Just a couple of important things that you ought to know when thinking about buying a 993 (or have just purchased one), especially if you've never owned an air-cooled Porsche 911 before.
"993" is the common nomenclature for 911s built between 1995 and 1998. 993 was Porsche's in-house project codename. Similarly, 996 refers to 911s built between 1999 and 2004. Porsches built before 1999 were air-cooled, meaning there are no radiators or radiator fluid - those built after 1999 are water-cooled, like most modern cars.
- It takes about a mile to warm up an air-cooled 993 the morning, also it often takes about the same time for the brakes to be up to full pressure (so don't worry when you see the brake light stay on for a couple of minutes). But you don't need to worry, even when not at full pressure the brakes work just fine.
- Note: You don't need to warm a 993 up in the winter, just get in and drive you actually risk overheating it if you try to warm a 993 up.
- The rear brakes sometimes squeak when they are dirty with brake dust. However, the stopping ability of any 911 will blow you away.
- Like any Porsche, a 993 likes to be driven over 3000 RPM, unlike the average car that you would normally shift at 2500-3000RPM.
- You need to pay attention to 3 oil gauges on a 993, and the most important one, the oil level gauge, can only be read when you are stationary in idle. Also, the dipstick is useless because the gauge is more accurate. Typically, a 993 will consume about a half quart every month or so (assuming it's driven regularly).
- When adding oil to a 993 only add a half quart at a time. Stick with whatever brand of oil has historically been used in your car - I've heard changing oils can cause the seals to shrink and thus oil leaks.Porsche recommends Mobil 1(SAE0-W40). Also, keep a quart in the trunk for low oil emergencies.
- 993s that are not driven regularly are more apt to have issues with engine leaks, due to gasket drying and shrinkage,and valve clogging due to fuel sitting stationary.
- The correct tire pressures for 993's and 996's are 36 Front and 44 Rear. Be warned, most tire store technicians will tell you they should be at 40 psi both front and rear but this is incorrect per the manuals for both 911 makes.
- The window switches only last about a year. The good news is they only cost about $35 to replace. When they begin to fail, the windows will stutter or stall.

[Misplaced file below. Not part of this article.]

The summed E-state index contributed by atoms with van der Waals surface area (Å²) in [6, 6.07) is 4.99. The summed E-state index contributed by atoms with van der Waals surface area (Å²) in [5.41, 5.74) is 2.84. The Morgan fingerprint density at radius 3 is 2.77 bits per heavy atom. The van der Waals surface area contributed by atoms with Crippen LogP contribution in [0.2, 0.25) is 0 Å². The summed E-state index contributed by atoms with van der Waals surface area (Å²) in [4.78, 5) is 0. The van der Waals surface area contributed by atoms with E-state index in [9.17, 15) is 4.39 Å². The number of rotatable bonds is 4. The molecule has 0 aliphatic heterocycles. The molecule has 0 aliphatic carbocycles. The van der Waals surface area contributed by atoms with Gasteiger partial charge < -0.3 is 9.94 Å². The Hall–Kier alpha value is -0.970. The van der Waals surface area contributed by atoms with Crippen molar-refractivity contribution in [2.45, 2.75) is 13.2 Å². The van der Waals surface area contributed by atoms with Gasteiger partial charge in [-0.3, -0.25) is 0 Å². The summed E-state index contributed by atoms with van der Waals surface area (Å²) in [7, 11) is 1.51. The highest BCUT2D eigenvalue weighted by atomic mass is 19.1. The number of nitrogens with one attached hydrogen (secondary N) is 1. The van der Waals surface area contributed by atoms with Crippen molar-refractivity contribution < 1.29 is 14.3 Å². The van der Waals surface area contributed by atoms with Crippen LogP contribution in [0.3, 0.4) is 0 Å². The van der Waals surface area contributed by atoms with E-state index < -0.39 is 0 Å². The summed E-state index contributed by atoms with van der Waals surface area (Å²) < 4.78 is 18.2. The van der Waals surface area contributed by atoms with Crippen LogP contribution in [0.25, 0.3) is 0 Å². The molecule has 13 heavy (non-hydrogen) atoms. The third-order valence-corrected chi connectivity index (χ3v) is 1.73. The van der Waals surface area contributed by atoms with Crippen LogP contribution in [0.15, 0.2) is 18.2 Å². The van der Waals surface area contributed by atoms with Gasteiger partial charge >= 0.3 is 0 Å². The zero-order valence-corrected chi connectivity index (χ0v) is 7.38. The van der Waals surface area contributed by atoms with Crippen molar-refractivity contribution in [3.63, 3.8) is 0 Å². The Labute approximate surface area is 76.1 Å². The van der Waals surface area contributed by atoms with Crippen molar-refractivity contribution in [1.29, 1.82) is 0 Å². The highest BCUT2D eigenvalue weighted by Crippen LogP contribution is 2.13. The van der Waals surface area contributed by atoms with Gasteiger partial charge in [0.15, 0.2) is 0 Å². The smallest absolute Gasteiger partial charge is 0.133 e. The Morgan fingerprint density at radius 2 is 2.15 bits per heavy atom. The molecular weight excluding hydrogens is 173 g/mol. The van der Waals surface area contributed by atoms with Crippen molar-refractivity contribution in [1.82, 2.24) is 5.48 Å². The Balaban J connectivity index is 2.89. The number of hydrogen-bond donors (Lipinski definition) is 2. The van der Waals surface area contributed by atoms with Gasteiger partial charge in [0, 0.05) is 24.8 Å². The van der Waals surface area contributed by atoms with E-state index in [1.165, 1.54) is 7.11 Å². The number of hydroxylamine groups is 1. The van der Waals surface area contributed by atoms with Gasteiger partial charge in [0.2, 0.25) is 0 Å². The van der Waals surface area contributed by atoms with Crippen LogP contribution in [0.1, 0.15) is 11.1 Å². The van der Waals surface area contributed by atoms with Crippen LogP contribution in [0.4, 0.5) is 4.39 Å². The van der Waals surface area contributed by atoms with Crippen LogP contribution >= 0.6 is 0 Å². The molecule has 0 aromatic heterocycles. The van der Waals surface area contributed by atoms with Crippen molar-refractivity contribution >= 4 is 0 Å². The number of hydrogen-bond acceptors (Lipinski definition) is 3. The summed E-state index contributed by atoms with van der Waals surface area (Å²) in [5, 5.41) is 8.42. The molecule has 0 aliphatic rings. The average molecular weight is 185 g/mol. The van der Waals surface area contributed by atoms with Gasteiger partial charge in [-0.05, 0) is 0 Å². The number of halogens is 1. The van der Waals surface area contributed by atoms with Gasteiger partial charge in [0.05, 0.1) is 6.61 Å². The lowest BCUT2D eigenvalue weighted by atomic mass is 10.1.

- The batteries in the key remotes last a little longer and are also inexpensive - $14. As the remote batteries weaken, the distance you need to be close to the car to unlock the doors will shorten. With a strong battery, you'll be able to unlock the doors from 20 feet away or more.
- 993s have 2 buttons for AC, one is full blast out of the main vents only and the other is auto temperature direction adjustable. The OEM Heat/AC Controllers are known to fail. To replace a Control Head runs about $1,000. The best source for used Porsche parts that I have found is Parts Planet at 1-800-783-4911.
- For more information and/or technical questions, it's imperative that you join the Porsche Club of America. For a $42 annual membership, you will benefit from a 10% service discount on labor at most Porsche dealers, as well as expert online technical assistance. You'll also receive a monthly copy of Panorama magazine.
- You've probably heard correctly that there is no cup holder or right armrest. This is true, and the ignition is on the left side of the steering wheel like most Porsches.
- Why you should never lift off the accelerator during a high-speed turn! "Driving a 993 at the limit is all about smooth weight transfer. This is a hard concept to grasp because 99% of your time driving you are well within the limits of the car, so whatever incorrect driving technique you do does not have any bad effects. But when you are driving at the limit of your car, you can easily spin it causing harm to yourself and your car. If you are in a turn and you lift off the throttle abruptly you will transfer the weight to the front wheels and off the rear wheels. Since most of the weight is in the back Porsche 911, this is going o allow the heavy rear end to keep going in the direction it was before you lifted (remember that high school physics about an object in motion tends to stay in motion?). The result is you spinning. The rear end will keep moving because there is not enough weight on the tires to provide the friction needed to keep it in place because you transferred the weight to the front tires. Only do an abrupt lift, and only do heavy braking, when you are going straight.
"Staying on the gas during a turn is one of the hardest things to learn. It goes against every ounce of common sense. When you are going too fast into a turn, the last thing you want to do is go faster. But you have to fight that urge because you will spin otherwise.
- My last bit of advice is that you take your time getting to know your new Porsche 911 (993) - don't push the limits until you've spent at least six months getting to know your car.
Please leave any tips for 993 owners I've forgotten to mention below as a comment.
P.S. I sold this Porsche (1997 911 C4S) in July '09 with 89,000 miles on it for $39,000. At the same time, I purchased a CPO 2003 911 C4S (996) with 41,000 miles for $39,000.
Written by Corcoran Perry & Co. CEO Jon Larrance.